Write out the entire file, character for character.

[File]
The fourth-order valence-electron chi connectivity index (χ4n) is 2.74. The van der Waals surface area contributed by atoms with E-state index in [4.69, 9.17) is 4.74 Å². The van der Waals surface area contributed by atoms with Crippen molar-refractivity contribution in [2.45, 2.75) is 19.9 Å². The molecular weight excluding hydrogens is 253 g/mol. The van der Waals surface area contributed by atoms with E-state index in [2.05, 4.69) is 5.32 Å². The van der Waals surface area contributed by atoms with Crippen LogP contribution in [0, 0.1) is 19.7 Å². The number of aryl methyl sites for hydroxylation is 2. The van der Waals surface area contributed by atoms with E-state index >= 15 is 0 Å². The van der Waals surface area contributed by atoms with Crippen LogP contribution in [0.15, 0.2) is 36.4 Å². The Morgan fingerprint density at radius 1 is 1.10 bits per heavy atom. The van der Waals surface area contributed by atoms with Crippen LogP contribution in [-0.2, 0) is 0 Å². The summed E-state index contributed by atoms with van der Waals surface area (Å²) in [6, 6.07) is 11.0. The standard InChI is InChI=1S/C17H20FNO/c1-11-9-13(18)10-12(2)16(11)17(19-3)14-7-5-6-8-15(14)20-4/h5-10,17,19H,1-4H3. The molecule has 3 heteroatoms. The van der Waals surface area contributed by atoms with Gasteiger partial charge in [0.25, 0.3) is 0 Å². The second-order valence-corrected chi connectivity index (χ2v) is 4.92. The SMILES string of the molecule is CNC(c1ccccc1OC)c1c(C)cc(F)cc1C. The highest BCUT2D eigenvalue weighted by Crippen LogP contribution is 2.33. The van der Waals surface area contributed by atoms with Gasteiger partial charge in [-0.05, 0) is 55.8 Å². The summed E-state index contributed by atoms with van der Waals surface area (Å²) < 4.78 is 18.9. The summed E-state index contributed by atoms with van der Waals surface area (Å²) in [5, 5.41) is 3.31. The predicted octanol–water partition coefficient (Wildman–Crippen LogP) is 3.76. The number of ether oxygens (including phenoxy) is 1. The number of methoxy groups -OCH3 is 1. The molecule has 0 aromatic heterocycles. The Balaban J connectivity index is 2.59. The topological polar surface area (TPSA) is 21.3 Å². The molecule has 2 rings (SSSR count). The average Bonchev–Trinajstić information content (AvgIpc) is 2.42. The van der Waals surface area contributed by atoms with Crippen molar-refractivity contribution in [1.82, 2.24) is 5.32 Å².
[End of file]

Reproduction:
The fourth-order valence-electron chi connectivity index (χ4n) is 2.74. The van der Waals surface area contributed by atoms with E-state index in [4.69, 9.17) is 4.74 Å². The van der Waals surface area contributed by atoms with Crippen molar-refractivity contribution in [2.45, 2.75) is 19.9 Å². The molecular weight excluding hydrogens is 253 g/mol. The van der Waals surface area contributed by atoms with E-state index in [2.05, 4.69) is 5.32 Å². The van der Waals surface area contributed by atoms with Crippen LogP contribution in [0, 0.1) is 19.7 Å². The number of aryl methyl sites for hydroxylation is 2. The van der Waals surface area contributed by atoms with E-state index >= 15 is 0 Å². The van der Waals surface area contributed by atoms with Crippen LogP contribution in [0.15, 0.2) is 36.4 Å². The Morgan fingerprint density at radius 1 is 1.10 bits per heavy atom. The van der Waals surface area contributed by atoms with Crippen LogP contribution in [-0.2, 0) is 0 Å². The summed E-state index contributed by atoms with van der Waals surface area (Å²) in [6, 6.07) is 11.0. The standard InChI is InChI=1S/C17H20FNO/c1-11-9-13(18)10-12(2)16(11)17(19-3)14-7-5-6-8-15(14)20-4/h5-10,17,19H,1-4H3. The molecule has 3 heteroatoms. The van der Waals surface area contributed by atoms with Gasteiger partial charge in [0.25, 0.3) is 0 Å². The second-order valence-corrected chi connectivity index (χ2v) is 4.92. The SMILES string of the molecule is CNC(c1ccccc1OC)c1c(C)cc(F)cc1C. The highest BCUT2D eigenvalue weighted by Crippen LogP contribution is 2.33. The van der Waals surface area contributed by atoms with Gasteiger partial charge in [-0.05, 0) is 55.8 Å². The summed E-state index contributed by atoms with van der Waals surface area (Å²) < 4.78 is 18.9. The summed E-state index contributed by atoms with van der Waals surface area (Å²) in [5, 5.41) is 3.31. The predicted octanol–water partition coefficient (Wildman–Crippen LogP) is 3.76. The number of ether oxygens (including phenoxy) is 1. The number of methoxy groups -OCH3 is 1. The molecule has 0 aromatic heterocycles. The Balaban J connectivity index is 2.59. The topological polar surface area (TPSA) is 21.3 Å². The molecule has 2 rings (SSSR count). The average Bonchev–Trinajstić information content (AvgIpc) is 2.42. The van der Waals surface area contributed by atoms with Crippen molar-refractivity contribution in [1.82, 2.24) is 5.32 Å².